To set up a casting agency you need a working knowledge of the acting and entertainment industry. You also need to be an experienced industry professional, such as a casting director, with a good list of contacts and professional actors and other artists on your books.
If, you don't have the necessary experience, you can learn the ropes by working as a graduate intern within a casting agency, a theatre, or television production company. Work your way up the ladder to gain sufficient experience and status to embark on starting your own agency.
Things You'll Need
- Business premises
- Business license
- Employers insurance
- Office equipment
- Office stationary
- Business bank account
- Tax ledger
- Actors or models or entertainers
- Contact list
- On-line database
Create a professional name for your casting agency that best suits your image as a casting agent. Often casting agents incorporate their own name and membership credentials of the CSA (Casting Society of America) into the business name of the company. Design a logo for your agency, so that it is ready for the front of your business premises and your business stationery. Use a graphic artist to help you create a professional logo to present a professional image.
Research the market and competitors to find your own niche in the casting agency market. Network to find important industry contacts. Gather research information to compile a business plan to assess the costs to set up the agency. Set up a business bank account to secure finance to start your agency. Apply for your business license, employers public liability insurance, and purchase a business tax ledger ready to record your business accounts.
Rent or purchase business premises large enough to accommodate your own office, a larger office and reception space for your staff, and to welcome clients, together with a casting suite and general amenities. Refurbish the office space to be a practical and efficient work environment.
Initially, you could start up your business from home providing you have sufficient space to set up a business-like office. When your business is sufficiently established, you can plan to expand.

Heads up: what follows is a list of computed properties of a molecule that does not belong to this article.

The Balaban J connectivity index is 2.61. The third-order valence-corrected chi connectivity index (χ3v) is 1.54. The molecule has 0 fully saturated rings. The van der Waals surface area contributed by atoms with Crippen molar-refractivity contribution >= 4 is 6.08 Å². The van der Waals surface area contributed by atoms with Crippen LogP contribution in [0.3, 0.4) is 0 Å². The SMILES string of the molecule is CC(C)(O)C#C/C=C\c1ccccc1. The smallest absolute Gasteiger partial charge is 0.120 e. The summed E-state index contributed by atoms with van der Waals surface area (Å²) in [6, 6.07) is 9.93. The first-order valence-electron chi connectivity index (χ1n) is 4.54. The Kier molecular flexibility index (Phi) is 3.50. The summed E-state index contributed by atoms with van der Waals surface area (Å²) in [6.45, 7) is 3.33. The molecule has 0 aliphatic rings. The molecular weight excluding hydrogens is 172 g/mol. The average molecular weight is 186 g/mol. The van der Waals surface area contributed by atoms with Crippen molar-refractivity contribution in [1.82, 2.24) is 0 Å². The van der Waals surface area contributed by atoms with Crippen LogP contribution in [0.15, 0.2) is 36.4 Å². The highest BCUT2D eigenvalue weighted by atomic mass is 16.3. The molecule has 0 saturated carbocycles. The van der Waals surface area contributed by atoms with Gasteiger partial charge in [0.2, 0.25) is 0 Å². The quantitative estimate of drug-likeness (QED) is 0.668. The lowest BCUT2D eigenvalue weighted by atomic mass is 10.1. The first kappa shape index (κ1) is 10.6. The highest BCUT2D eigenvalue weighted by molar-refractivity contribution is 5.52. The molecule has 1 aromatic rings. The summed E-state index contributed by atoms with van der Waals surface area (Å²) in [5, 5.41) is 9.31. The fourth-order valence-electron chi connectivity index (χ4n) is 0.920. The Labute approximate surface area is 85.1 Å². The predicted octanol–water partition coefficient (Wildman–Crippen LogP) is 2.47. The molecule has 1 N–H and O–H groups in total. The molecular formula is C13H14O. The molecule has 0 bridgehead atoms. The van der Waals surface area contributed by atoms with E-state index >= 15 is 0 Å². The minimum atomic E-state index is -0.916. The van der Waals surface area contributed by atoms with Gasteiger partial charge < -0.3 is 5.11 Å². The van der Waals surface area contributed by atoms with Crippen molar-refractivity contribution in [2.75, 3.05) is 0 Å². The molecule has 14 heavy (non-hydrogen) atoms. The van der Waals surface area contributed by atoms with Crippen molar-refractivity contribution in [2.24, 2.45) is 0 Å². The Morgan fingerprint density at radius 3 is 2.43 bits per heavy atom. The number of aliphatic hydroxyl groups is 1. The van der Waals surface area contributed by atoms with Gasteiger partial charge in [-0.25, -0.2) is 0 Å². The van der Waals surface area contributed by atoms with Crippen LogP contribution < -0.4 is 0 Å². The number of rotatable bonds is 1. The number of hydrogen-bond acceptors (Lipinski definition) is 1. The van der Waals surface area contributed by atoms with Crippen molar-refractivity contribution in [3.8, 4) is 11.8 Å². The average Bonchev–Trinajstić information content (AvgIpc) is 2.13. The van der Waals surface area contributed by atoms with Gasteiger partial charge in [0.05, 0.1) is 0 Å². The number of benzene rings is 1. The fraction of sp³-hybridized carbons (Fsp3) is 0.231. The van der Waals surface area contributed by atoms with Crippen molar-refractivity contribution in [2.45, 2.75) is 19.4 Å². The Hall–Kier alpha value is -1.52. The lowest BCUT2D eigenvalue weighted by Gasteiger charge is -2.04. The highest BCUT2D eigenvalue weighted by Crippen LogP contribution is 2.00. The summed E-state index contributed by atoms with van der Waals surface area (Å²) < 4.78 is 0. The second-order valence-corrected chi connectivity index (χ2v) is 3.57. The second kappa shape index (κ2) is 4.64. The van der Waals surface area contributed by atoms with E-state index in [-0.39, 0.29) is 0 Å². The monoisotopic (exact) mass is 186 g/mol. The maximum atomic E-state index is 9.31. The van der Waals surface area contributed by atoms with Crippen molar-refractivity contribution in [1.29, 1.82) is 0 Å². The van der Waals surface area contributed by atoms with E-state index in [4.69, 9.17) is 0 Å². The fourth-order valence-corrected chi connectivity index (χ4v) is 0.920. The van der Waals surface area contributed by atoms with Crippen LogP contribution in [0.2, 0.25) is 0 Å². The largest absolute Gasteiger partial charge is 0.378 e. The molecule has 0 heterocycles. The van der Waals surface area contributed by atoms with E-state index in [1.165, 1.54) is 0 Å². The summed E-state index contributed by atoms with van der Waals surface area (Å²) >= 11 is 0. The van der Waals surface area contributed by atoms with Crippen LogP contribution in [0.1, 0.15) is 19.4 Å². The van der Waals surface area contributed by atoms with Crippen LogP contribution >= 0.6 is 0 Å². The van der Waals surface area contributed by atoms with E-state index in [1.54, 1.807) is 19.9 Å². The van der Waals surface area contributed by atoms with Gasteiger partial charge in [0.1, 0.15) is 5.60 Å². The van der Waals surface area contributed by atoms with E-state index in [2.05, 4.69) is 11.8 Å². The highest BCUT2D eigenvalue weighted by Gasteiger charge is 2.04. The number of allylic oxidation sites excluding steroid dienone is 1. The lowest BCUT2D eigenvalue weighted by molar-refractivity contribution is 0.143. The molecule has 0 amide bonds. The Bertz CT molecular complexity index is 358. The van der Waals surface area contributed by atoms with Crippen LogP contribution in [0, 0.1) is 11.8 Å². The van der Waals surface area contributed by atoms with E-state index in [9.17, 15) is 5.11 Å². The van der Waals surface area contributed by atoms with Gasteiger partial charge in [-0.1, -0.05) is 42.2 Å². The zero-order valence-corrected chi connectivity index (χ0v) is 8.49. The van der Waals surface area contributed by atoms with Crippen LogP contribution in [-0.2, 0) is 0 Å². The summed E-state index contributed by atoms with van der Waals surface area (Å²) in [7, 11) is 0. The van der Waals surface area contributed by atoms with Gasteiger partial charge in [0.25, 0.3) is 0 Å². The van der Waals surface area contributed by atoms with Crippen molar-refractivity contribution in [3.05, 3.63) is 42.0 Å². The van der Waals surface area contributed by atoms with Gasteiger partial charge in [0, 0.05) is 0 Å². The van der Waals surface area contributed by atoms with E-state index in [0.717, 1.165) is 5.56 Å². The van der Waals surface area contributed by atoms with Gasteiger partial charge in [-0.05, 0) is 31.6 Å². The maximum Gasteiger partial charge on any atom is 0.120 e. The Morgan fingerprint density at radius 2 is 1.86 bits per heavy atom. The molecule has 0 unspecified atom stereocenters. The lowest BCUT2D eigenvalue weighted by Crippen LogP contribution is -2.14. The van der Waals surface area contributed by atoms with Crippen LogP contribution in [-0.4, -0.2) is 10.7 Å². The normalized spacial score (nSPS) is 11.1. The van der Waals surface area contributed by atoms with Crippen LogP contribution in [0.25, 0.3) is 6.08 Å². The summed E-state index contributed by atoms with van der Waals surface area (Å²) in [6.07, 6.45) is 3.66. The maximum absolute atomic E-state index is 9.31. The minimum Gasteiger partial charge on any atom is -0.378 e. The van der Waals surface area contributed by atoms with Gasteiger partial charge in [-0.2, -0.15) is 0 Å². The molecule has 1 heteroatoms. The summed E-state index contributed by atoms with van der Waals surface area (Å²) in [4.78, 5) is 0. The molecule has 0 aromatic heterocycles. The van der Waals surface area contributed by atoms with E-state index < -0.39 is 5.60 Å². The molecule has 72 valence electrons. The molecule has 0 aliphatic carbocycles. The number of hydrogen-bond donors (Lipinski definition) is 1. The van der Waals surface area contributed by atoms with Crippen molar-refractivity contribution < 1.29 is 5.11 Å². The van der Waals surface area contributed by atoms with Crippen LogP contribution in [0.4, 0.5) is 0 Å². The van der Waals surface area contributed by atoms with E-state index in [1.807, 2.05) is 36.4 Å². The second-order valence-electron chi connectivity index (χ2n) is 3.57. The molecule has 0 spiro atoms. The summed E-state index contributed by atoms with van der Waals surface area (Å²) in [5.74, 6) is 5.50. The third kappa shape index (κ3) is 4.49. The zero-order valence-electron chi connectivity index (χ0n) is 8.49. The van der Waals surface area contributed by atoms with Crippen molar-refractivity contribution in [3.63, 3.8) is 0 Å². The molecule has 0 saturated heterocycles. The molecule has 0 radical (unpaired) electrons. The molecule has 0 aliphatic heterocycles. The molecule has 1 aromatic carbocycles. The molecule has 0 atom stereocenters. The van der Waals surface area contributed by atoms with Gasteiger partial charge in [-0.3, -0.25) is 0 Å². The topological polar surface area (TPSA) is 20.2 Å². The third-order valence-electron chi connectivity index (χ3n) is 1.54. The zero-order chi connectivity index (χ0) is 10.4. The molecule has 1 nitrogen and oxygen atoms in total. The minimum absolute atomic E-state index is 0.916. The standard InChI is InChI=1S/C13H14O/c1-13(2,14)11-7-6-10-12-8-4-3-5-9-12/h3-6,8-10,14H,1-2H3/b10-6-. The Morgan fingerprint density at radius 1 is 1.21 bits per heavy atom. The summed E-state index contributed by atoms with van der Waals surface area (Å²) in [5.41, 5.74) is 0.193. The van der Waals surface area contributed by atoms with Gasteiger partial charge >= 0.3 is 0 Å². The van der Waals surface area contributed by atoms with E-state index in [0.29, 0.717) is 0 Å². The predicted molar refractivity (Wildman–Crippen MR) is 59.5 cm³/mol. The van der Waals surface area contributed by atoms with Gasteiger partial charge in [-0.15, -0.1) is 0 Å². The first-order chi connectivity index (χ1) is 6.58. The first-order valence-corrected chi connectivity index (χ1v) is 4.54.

Hire experienced staff such as an assistant casting director and casting assistant to help you find actors for your books, to deal with clients on your behalf, and to carry out the mundane paper work. Hire a receptionist to answer the telephone and to be the welcoming face to visitors.
Advertise for actors to fill your books. Advertise online via other casting sites, which provide casting breakdowns to artists who are always looking for casting agents whose books are not full. Publicize your business in ads in theatre magazines or newspapers. Get your agency listed in the Contacts book and Actors Handbook for the next year of publication. Go and see shows to seek out prospective talent.
Establish agency guidelines on who is eligible to apply to be on your books and how artists can seek representation with your agency. For instance, do you take people onto your books by audition, show-reel, or do you accept performance notices to see actors perform live in shows before you accept them onto your books? Decide on how many leading or character actors you can accept. Create an agency website as an online presence and create a photo database of your artists. Try to represent a significant percentage of named artists on your books to raise your reputation as a casting agency.
Contact theatre and production companies to receive casting information, so that you can send appropriate artists to auditions to gain potential employment. Contact actors about auditions. Negotiate employment contracts to get the best financial package for your artists to earn your commission fee for representing them.